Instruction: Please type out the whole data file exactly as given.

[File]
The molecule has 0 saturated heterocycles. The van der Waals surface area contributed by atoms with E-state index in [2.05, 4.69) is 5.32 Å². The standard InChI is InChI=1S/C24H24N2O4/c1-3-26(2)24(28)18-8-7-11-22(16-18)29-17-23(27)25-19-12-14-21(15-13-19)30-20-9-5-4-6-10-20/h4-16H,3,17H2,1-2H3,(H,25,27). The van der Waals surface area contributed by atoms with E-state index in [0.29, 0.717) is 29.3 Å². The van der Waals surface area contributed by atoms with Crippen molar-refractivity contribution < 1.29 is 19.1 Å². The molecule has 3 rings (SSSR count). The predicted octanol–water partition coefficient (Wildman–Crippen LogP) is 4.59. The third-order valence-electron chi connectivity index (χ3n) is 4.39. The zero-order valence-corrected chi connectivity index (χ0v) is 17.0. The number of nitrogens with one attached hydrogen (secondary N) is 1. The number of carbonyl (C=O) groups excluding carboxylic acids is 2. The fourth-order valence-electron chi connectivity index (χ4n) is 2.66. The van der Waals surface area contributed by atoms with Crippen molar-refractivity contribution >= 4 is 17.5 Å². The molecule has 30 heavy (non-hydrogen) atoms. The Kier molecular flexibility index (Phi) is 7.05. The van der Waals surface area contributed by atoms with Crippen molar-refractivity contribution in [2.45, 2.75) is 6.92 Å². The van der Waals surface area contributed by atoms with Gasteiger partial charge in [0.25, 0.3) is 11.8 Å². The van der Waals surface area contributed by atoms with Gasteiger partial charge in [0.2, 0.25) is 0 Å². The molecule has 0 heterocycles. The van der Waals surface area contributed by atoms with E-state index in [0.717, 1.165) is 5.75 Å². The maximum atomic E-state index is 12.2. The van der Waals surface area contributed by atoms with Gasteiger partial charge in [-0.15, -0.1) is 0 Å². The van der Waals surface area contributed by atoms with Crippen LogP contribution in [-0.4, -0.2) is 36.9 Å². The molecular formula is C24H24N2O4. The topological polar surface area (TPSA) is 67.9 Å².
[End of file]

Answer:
The molecule has 0 saturated heterocycles. The van der Waals surface area contributed by atoms with E-state index in [2.05, 4.69) is 5.32 Å². The standard InChI is InChI=1S/C24H24N2O4/c1-3-26(2)24(28)18-8-7-11-22(16-18)29-17-23(27)25-19-12-14-21(15-13-19)30-20-9-5-4-6-10-20/h4-16H,3,17H2,1-2H3,(H,25,27). The van der Waals surface area contributed by atoms with E-state index in [0.29, 0.717) is 29.3 Å². The van der Waals surface area contributed by atoms with Crippen molar-refractivity contribution < 1.29 is 19.1 Å². The molecule has 3 rings (SSSR count). The predicted octanol–water partition coefficient (Wildman–Crippen LogP) is 4.59. The third-order valence-electron chi connectivity index (χ3n) is 4.39. The zero-order valence-corrected chi connectivity index (χ0v) is 17.0. The number of nitrogens with one attached hydrogen (secondary N) is 1. The number of carbonyl (C=O) groups excluding carboxylic acids is 2. The fourth-order valence-electron chi connectivity index (χ4n) is 2.66. The van der Waals surface area contributed by atoms with Crippen molar-refractivity contribution >= 4 is 17.5 Å². The molecule has 30 heavy (non-hydrogen) atoms. The Kier molecular flexibility index (Phi) is 7.05. The van der Waals surface area contributed by atoms with Crippen molar-refractivity contribution in [2.45, 2.75) is 6.92 Å². The van der Waals surface area contributed by atoms with Gasteiger partial charge in [0.25, 0.3) is 11.8 Å². The van der Waals surface area contributed by atoms with Gasteiger partial charge in [0.2, 0.25) is 0 Å². The molecule has 0 heterocycles. The van der Waals surface area contributed by atoms with E-state index in [0.717, 1.165) is 5.75 Å². The maximum atomic E-state index is 12.2. The van der Waals surface area contributed by atoms with Gasteiger partial charge in [-0.15, -0.1) is 0 Å². The van der Waals surface area contributed by atoms with Crippen LogP contribution in [-0.4, -0.2) is 36.9 Å². The molecular formula is C24H24N2O4. The topological polar surface area (TPSA) is 67.9 Å².